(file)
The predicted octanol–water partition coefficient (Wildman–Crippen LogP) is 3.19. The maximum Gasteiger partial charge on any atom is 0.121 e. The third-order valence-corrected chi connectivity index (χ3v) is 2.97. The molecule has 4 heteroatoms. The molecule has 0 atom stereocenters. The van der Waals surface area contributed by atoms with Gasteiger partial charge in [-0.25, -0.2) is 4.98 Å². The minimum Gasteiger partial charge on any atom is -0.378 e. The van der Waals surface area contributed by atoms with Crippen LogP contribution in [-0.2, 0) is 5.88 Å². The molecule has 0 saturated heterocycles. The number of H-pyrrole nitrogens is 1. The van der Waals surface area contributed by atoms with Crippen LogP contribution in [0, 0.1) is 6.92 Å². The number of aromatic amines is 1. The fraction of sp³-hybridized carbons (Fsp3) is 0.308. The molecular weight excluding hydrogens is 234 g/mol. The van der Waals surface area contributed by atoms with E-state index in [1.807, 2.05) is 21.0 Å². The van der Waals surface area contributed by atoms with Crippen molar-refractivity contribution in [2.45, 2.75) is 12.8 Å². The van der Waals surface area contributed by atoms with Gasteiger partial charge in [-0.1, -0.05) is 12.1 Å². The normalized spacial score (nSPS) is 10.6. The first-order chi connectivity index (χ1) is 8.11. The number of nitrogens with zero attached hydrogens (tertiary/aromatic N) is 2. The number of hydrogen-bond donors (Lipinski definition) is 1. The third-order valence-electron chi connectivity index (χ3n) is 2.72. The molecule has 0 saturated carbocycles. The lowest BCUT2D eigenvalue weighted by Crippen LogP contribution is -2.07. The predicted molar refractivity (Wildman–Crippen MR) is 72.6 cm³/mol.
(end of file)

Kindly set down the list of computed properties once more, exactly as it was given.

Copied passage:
The predicted octanol–water partition coefficient (Wildman–Crippen LogP) is 3.19. The maximum Gasteiger partial charge on any atom is 0.121 e. The third-order valence-corrected chi connectivity index (χ3v) is 2.97. The molecule has 4 heteroatoms. The molecule has 0 atom stereocenters. The van der Waals surface area contributed by atoms with Gasteiger partial charge in [-0.25, -0.2) is 4.98 Å². The minimum Gasteiger partial charge on any atom is -0.378 e. The van der Waals surface area contributed by atoms with Crippen LogP contribution in [-0.2, 0) is 5.88 Å². The molecule has 0 saturated heterocycles. The number of H-pyrrole nitrogens is 1. The van der Waals surface area contributed by atoms with Crippen LogP contribution in [0, 0.1) is 6.92 Å². The number of aromatic amines is 1. The fraction of sp³-hybridized carbons (Fsp3) is 0.308. The molecular weight excluding hydrogens is 234 g/mol. The van der Waals surface area contributed by atoms with E-state index in [1.807, 2.05) is 21.0 Å². The van der Waals surface area contributed by atoms with Crippen molar-refractivity contribution in [2.45, 2.75) is 12.8 Å². The van der Waals surface area contributed by atoms with Gasteiger partial charge in [-0.1, -0.05) is 12.1 Å². The normalized spacial score (nSPS) is 10.6. The first-order chi connectivity index (χ1) is 8.11. The number of nitrogens with zero attached hydrogens (tertiary/aromatic N) is 2. The number of hydrogen-bond donors (Lipinski definition) is 1. The third-order valence-electron chi connectivity index (χ3n) is 2.72. The molecule has 0 saturated carbocycles. The lowest BCUT2D eigenvalue weighted by Crippen LogP contribution is -2.07. The predicted molar refractivity (Wildman–Crippen MR) is 72.6 cm³/mol.